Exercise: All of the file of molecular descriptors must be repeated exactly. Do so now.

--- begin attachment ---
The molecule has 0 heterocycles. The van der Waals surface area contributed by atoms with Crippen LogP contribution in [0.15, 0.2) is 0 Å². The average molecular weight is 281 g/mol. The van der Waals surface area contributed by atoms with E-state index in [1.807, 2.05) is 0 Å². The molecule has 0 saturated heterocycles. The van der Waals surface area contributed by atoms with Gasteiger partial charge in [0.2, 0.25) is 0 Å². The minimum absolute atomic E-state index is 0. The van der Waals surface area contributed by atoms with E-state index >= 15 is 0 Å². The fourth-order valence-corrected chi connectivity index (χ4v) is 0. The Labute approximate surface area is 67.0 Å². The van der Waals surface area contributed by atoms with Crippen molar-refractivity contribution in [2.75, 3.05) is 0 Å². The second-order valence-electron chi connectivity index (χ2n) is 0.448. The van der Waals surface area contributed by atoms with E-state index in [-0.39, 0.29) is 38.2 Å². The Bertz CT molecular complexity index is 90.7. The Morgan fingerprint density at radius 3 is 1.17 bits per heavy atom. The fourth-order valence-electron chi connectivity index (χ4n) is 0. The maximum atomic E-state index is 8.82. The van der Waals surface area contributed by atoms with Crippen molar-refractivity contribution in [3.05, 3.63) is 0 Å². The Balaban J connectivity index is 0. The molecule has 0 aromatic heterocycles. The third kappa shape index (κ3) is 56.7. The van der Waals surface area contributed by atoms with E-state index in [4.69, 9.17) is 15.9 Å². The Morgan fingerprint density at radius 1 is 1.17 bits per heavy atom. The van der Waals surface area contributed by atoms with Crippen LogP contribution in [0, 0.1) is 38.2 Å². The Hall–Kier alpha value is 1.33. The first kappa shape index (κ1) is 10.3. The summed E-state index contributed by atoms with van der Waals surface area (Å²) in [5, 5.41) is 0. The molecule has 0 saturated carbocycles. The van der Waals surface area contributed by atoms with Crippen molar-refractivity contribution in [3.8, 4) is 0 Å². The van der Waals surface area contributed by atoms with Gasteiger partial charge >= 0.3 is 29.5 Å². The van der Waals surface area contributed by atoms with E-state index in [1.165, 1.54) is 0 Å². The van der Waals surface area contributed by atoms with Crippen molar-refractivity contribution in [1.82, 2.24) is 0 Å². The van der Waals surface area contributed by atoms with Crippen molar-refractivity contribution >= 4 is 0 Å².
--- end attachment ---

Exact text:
The molecule has 0 heterocycles. The van der Waals surface area contributed by atoms with Crippen LogP contribution in [0.15, 0.2) is 0 Å². The average molecular weight is 281 g/mol. The van der Waals surface area contributed by atoms with E-state index in [1.807, 2.05) is 0 Å². The molecule has 0 saturated heterocycles. The van der Waals surface area contributed by atoms with Gasteiger partial charge in [0.2, 0.25) is 0 Å². The minimum absolute atomic E-state index is 0. The van der Waals surface area contributed by atoms with E-state index >= 15 is 0 Å². The fourth-order valence-corrected chi connectivity index (χ4v) is 0. The Labute approximate surface area is 67.0 Å². The van der Waals surface area contributed by atoms with Crippen molar-refractivity contribution in [2.75, 3.05) is 0 Å². The second-order valence-electron chi connectivity index (χ2n) is 0.448. The van der Waals surface area contributed by atoms with E-state index in [-0.39, 0.29) is 38.2 Å². The Bertz CT molecular complexity index is 90.7. The Morgan fingerprint density at radius 3 is 1.17 bits per heavy atom. The fourth-order valence-electron chi connectivity index (χ4n) is 0. The maximum atomic E-state index is 8.82. The van der Waals surface area contributed by atoms with Crippen molar-refractivity contribution in [3.05, 3.63) is 0 Å². The Balaban J connectivity index is 0. The molecule has 0 aromatic heterocycles. The third kappa shape index (κ3) is 56.7. The van der Waals surface area contributed by atoms with E-state index in [4.69, 9.17) is 15.9 Å². The Morgan fingerprint density at radius 1 is 1.17 bits per heavy atom. The van der Waals surface area contributed by atoms with Crippen LogP contribution in [0, 0.1) is 38.2 Å². The Hall–Kier alpha value is 1.33. The first kappa shape index (κ1) is 10.3. The summed E-state index contributed by atoms with van der Waals surface area (Å²) in [5, 5.41) is 0. The molecule has 0 saturated carbocycles. The van der Waals surface area contributed by atoms with Crippen molar-refractivity contribution in [3.8, 4) is 0 Å². The van der Waals surface area contributed by atoms with Gasteiger partial charge >= 0.3 is 29.5 Å². The van der Waals surface area contributed by atoms with E-state index in [1.165, 1.54) is 0 Å². The van der Waals surface area contributed by atoms with Crippen molar-refractivity contribution in [1.82, 2.24) is 0 Å². The van der Waals surface area contributed by atoms with Crippen molar-refractivity contribution >= 4 is 0 Å².